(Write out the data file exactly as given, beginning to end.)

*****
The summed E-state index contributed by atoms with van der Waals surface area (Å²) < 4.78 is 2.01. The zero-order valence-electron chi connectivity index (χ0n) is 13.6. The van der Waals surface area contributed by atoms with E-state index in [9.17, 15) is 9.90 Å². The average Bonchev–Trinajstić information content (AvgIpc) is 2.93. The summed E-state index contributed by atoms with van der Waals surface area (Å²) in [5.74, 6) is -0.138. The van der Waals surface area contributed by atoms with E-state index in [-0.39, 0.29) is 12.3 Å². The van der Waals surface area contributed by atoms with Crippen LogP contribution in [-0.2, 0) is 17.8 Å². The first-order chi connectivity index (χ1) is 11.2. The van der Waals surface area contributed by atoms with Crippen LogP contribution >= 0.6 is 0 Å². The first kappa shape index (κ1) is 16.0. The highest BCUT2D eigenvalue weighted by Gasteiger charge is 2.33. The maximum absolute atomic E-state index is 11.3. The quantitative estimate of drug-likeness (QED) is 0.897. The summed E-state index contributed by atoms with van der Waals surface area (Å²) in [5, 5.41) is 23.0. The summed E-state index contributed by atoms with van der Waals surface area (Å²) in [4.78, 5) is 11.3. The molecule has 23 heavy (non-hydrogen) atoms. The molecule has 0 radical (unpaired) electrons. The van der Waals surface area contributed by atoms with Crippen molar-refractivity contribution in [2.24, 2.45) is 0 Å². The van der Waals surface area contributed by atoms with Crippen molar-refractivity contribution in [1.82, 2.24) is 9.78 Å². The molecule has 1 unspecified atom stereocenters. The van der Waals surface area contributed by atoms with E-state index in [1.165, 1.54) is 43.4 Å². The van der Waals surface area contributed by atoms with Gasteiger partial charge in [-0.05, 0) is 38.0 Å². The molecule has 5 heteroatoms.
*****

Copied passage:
The summed E-state index contributed by atoms with van der Waals surface area (Å²) < 4.78 is 2.01. The zero-order valence-electron chi connectivity index (χ0n) is 13.6. The van der Waals surface area contributed by atoms with E-state index in [9.17, 15) is 9.90 Å². The average Bonchev–Trinajstić information content (AvgIpc) is 2.93. The summed E-state index contributed by atoms with van der Waals surface area (Å²) in [5.74, 6) is -0.138. The van der Waals surface area contributed by atoms with E-state index in [-0.39, 0.29) is 12.3 Å². The van der Waals surface area contributed by atoms with Crippen LogP contribution in [-0.2, 0) is 17.8 Å². The first-order chi connectivity index (χ1) is 11.2. The van der Waals surface area contributed by atoms with Crippen LogP contribution >= 0.6 is 0 Å². The first kappa shape index (κ1) is 16.0. The highest BCUT2D eigenvalue weighted by Gasteiger charge is 2.33. The maximum absolute atomic E-state index is 11.3. The quantitative estimate of drug-likeness (QED) is 0.897. The summed E-state index contributed by atoms with van der Waals surface area (Å²) in [5, 5.41) is 23.0. The summed E-state index contributed by atoms with van der Waals surface area (Å²) in [4.78, 5) is 11.3. The molecule has 23 heavy (non-hydrogen) atoms. The molecule has 0 radical (unpaired) electrons. The van der Waals surface area contributed by atoms with Crippen molar-refractivity contribution in [2.24, 2.45) is 0 Å². The van der Waals surface area contributed by atoms with Crippen molar-refractivity contribution in [1.82, 2.24) is 9.78 Å². The molecule has 1 unspecified atom stereocenters. The van der Waals surface area contributed by atoms with E-state index in [1.165, 1.54) is 43.4 Å². The van der Waals surface area contributed by atoms with Gasteiger partial charge in [-0.05, 0) is 38.0 Å². The molecule has 5 heteroatoms.